Proper Nutrition for High School Athletes
A healthy and balanced diet ensures that a young athlete will get all the nutrients his or her body needs for energy, to build and repair muscle and to keep bones, joints, tendons and organs functioning properly. With ballpark estimates, a balanced diet should consist of 40% carbohydrate. 30% protein and 30% fat, but those needs vary based on the age, weight and goals of the individual athlete, and on the type and duration of the sports in which they participate. Many school districts have a dietician on staff who can be consulted for specific and individualized nutritional recommendations, but here are some beginning guidelines to help young athletes build a healthy diet and perform their best.
Pack in the Protein
Most athletes can tell you protein is a vital part of their diets because of its role in building and repairing muscle, yet many athletes still don’t consume enough of it. And while the Recommended Daily Allowance (RDA) for protein is set at .36 grams of protein per pound of body weight per day, nutritionists agree that athletes should eat much more. According to Jenn Gargiulo, RDN, CSSD, athletes should consume somewhere between .55 and 1.0 grams of protein per pound of bodyweight per day; that’s between 82 and 150 grams for a 150-pound teenager, leaning toward the higher end of the range if sports practice lasts for several hours each day. Protein should come from lean sources like lean beef, white-meat chicken, fish, low-fat diary and eggs, or vegetarian options like beans and tofu, and should be consumed at every meal. It can also be supplemented with vegan or whey protein powders.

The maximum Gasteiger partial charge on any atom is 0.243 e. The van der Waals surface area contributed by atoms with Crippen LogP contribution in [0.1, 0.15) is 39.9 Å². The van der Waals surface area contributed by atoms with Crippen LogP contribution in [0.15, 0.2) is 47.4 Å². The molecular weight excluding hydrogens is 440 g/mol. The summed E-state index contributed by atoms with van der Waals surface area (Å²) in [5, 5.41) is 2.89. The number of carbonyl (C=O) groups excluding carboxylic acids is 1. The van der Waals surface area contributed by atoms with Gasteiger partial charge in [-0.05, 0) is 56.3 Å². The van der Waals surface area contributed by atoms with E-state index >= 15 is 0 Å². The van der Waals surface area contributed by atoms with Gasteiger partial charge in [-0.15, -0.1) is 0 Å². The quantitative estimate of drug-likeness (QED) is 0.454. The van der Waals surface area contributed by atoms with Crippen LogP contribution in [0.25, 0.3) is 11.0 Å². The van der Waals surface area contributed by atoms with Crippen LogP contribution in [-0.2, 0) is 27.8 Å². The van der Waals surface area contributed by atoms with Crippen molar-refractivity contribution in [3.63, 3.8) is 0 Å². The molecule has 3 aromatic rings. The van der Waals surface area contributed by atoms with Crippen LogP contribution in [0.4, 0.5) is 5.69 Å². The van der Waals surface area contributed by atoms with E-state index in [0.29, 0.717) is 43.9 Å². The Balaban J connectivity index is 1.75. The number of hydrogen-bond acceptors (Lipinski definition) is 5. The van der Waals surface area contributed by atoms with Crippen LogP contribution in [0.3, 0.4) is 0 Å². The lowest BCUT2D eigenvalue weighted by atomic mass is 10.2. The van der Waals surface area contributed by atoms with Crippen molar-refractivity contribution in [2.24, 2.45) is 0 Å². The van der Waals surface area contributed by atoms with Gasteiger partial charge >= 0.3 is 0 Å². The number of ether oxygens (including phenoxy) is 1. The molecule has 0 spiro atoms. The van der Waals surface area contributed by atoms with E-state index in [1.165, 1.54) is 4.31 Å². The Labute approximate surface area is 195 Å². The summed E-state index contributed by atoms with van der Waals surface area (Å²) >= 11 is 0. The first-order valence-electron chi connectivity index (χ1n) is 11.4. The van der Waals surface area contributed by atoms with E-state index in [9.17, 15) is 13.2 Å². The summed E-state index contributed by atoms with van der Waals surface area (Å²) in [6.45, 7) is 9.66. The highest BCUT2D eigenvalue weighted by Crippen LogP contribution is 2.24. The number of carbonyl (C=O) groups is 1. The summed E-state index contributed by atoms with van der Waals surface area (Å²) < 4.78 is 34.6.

Good Carbohydrates Are Good for You
While low-carb diets are all the rage, young athletes who are already expending extra calories on the growth and development of their bodies before they even set foot on a soccer field or basketball court need carbohydrates for fuel, as carbs are the body’s primary source of energy. A diet rich in carbohydrates can increase performance in both endurance sports and sports that require short burst of activity because they increase glycogen stores in the muscles and liver. However, not all carbohydrates are created equal. Carbs are made up of fiber, starch and sugar. Fiber and starch are complex carbohydrates, which means they are high in nutrients and digest more slowly, which helps to keep blood sugar levels optimized. Sugar is a simple carbohydrate that digests quickly, causing blood sugar spikes and crashes. Good sources of complex carbohydrates are whole grains like oatmeal, quinoa, buckwheat and whole wheat breads and pastas, beans, sweet potatoes and fiber-rich fruits like apples, berries and bananas.